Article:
In addition to all meat cuts, the Company offers a wide variety of fancy meats (offals), other by-products such as hides, skins, and meat and bone meal, while maximising carcase value through its value add facility, Foodpartners, where it has the capacity to produce additional items such as peperoni and meat crumble. JBS Australia has a daily processing capacity of 8,000 cattle and 21,000 smallstock.

JBS Global

JBS Global first broke into the Australian market through its acquisition of Swift Foods in 2007 and has since purchased other businesses, including the Victorian-based meat processor The Tasman Group and Rockdale Beef. It has revenue of $US41 billion a year.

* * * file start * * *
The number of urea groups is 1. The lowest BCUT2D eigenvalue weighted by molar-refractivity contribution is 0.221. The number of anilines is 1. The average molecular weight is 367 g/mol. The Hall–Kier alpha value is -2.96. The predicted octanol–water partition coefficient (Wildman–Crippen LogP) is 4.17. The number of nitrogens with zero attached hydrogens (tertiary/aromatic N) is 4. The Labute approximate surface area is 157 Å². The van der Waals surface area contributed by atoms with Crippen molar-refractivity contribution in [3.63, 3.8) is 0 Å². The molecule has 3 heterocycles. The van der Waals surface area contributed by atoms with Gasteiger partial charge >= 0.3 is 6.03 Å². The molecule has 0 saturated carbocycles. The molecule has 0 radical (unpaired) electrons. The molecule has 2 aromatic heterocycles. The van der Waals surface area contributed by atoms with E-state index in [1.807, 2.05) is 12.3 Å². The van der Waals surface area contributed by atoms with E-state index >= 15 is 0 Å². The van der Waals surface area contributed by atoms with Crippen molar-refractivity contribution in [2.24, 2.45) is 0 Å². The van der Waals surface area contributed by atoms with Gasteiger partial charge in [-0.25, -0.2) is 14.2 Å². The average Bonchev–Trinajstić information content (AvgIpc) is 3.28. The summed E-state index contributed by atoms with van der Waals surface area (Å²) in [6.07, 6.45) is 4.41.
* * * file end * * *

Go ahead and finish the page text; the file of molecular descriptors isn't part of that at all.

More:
JBS Global has more than 300 production facilities worldwide and more than 185,000 employees. In addition the company has a diversified product portfolio, with dozens of recognized brands. This variety of products and a presence in 22 countries (from production platforms and offices) serve more than 300,000 customers in over 150 nations.

JBS is present in five continents with production platforms and sales offices in Brazil, the US, Australia, Canada, Italy, Argentina, Uruguay, Paraguay, Mexico, China, Russia and others. It operates in the industries of beef, swine, sheep, poultry, production and marketing of leather products, pet foods, cleaning and hygiene, cans, collagen, biodiesel, transportation and vegetables.